The International media, Radio France International and Reuters have reported that final official results of
Rwanda’s referendum on constitutional change show an overwhelming majority in favour of allowing President Paul Kagame extra terms in office.
According to them, Kagame welcomed the result, which could allow him to run again.
Paul Kagame did not say whether he intended to run in the next election due to be held in 2017.
The media observed that Rwanda is not the only African
country where its leader has called for constitutional change in order to remain in power. Congo Brazzaville has recently amended its Constitution through a referendum paving way for incumbent leader Denis Sassu Nguesso to re-run for another term.
The amendments of Rwanda’s constitution will allow Kagame to run for an exceptional third seven-year term in 2017, at the end of which new rules will be in place and he will be eligible to run for a further two five-year terms, meaning that he could be in power until 2034.
This is not a contitutional “coup d’etat” as in other countries, such as Burundi. Kagame insisted the constitutional changes were put to a referendum following a petition supporting his plan received 4 million signatures.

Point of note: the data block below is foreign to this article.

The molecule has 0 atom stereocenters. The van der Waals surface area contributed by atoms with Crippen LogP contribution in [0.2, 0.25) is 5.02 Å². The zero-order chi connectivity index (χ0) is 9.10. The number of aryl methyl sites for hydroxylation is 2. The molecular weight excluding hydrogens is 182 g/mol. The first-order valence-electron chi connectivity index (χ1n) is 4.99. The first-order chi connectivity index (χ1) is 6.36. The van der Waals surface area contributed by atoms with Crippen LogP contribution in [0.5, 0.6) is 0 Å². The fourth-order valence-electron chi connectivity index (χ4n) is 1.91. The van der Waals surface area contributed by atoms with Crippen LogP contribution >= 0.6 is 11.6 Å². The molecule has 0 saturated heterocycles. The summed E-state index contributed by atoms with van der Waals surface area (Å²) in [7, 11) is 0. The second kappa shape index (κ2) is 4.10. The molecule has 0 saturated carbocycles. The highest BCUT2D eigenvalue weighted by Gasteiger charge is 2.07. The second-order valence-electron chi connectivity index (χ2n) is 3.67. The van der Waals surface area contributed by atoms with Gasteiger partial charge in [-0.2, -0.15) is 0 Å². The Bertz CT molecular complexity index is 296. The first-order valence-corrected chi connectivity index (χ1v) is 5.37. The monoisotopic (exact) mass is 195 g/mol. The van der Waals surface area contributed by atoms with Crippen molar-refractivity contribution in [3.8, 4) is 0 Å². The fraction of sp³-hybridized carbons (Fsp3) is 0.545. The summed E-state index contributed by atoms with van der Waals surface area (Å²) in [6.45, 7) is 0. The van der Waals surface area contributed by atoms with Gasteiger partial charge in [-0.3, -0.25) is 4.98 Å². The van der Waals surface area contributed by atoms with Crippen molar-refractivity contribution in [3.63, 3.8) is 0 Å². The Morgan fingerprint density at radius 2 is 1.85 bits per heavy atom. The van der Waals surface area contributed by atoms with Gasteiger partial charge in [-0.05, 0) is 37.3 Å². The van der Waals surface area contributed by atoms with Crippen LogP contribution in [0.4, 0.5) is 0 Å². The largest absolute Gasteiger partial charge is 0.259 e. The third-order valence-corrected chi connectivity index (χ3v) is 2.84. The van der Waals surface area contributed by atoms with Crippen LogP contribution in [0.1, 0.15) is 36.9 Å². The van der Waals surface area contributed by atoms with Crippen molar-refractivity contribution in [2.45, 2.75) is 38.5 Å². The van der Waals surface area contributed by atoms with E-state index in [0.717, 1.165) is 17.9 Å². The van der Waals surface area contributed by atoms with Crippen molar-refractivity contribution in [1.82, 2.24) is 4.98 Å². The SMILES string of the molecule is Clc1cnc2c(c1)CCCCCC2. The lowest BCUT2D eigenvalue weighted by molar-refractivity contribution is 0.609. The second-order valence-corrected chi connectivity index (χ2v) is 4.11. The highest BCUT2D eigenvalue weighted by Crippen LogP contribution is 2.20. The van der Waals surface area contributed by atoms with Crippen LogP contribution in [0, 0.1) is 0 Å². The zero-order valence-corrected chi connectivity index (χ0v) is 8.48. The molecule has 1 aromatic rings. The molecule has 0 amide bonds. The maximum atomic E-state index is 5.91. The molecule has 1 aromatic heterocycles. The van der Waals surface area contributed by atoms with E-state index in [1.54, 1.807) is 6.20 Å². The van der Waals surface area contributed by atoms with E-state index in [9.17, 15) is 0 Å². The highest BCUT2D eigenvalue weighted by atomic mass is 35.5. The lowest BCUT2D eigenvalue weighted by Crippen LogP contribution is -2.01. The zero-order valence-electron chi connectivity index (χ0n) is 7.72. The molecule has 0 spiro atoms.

Many leaders are now engaged in constitutional gymnastics to embrace a term limit while prolonging themselves in power.
In most cases they stay in office for decades and then propose constitutional reform to establish a term limit which does not have retroactive application. Hence, they do not count the years they had already served.
History teaches that the longer one stays in power the more difficult one finds it to maintain a legacy. KAGAME could make a difference by refusing to stand in the 2017 elections and prepare a level ground for multi party contest.
He would be honoured globally for having maintained peace and facilitated development in a war torn country that was set to be a failed state. Power is sweet but integrity is sweeter and more honourable.